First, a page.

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May11

What is hypospadias?

Hypospadias is a birth defect in boys in which the opening of the urethra is not located at the tip of the penis. In boys with hypospadias, the urethra forms abnormally during 8-14 weeks of pregnancy. The abnormal opening can be anywhere, from just below the end of the penis to the scrotum. Depending on the site of the opening they are classified as distal (minor type)and proximal (major type).

 

 

Types of Hypospadias:

The types of hypospadias a boys has depends on location of the opening of the urethra:

  1. Subcoronal: The opening of the urethra is located somewhere near the head of the penis.
  2. Midshaft: The opening of the urethra is located along the shaft of the penis.
  3. Penoscrotal: The opening of the urethra is located where the penis and scrotum meet.  

Understanding the normal penis and urethra

The normal urethra is a tube through which that urine flows out of the bladder. It passes through the penis. The opening of the urethra (meatus) is normally at the end of the penis, partly covered by the foreskin.

What is the penis like in hypospadias?

The main problem is that the urethra opens on the underside of the penis instead of at the end of the penis. The opening can be anywhere from just below the normal position (mild) to as far back as the base of the scrotum (severe).

Hypospadias may also include the following:

  • A hooded appearance of the foreskin. This is because the foreskin does not develop on the underside of the penis.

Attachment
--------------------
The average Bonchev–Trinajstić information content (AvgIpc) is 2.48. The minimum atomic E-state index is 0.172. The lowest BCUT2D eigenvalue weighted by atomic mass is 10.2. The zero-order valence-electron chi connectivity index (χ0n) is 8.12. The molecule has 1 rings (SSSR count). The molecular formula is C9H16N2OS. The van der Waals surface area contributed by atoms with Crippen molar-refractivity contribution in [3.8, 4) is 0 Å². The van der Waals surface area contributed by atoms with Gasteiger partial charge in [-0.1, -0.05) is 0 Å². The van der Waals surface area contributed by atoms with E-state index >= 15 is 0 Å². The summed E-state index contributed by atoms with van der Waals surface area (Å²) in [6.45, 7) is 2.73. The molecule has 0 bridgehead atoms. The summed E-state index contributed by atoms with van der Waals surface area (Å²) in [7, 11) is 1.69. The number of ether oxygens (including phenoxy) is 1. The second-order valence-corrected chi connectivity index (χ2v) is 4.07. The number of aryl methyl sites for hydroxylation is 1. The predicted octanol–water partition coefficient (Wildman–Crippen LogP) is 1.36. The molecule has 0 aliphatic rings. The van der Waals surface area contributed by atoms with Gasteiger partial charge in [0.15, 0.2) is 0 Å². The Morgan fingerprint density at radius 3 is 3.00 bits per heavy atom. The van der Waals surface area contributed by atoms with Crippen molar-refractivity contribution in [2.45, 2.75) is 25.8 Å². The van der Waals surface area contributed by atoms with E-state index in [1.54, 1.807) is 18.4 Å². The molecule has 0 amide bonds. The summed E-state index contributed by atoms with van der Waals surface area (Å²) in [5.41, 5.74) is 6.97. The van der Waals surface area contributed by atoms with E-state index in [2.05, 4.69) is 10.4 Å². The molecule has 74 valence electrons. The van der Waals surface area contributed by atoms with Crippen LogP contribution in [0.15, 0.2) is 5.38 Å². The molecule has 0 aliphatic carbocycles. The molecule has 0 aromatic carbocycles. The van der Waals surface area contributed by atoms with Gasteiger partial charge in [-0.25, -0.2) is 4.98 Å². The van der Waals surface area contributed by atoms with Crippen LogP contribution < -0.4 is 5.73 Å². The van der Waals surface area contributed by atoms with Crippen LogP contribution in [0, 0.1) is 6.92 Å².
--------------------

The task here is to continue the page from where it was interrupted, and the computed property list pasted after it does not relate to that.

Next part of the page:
• Tightening of the tissues on the underside of the penis (called ‘chordee’). This pulls the penis down and it cannot fully straighten. This is commanly seen in severe hypospedias

What problems can hypospadias cause?

Problems are likely to occur if hypospadias is left untreated. The further back the opening of the urethra is, the more severe the problems are likely to be.

  • Passing urine is different to normal. A baby in nappies will have no problem. However, when older, the urine stream may not be able to be directed forward into a urinal. When going to the toilet the urine is likely to ‘spray’ backwards. Sitting on a toilet may be needed to pass urine without mess.
  • Chordee causes bending of the penis. This is more noticeable when the penis is erect. Sexual intercourse may be difficult or impossible in severe cases.
  • Psychological problems about being ‘different’ to normal are common.

How common is hypospadias and what causes it?

About 1 in 300 boys are born with some degree of hypospadias. It seems to be getting more common. The reason why the penis does not develop properly is still not clear. The development of the penis while the baby is growing in the womb (uterus) is partly dependent on the male sex hormones such as testosterone.

What is the treatment for hypospadias?

If the hypospadias is mild, with the opening of the urethra just a little down from normal and with no bending of the penis, no treatment may be needed. However, in most cases an operation is required to correct the hypospadias. This can usually be done in one operation. However, if the hypospadias is more complicated, two operations may be necessary. The operation is usually done when the child is around 6-18 months old. The goals of treatment are:

  • For urine to be passed in a forward way.
  • For the penis to be straight when erect.
  • For the penis to look as normal as possible.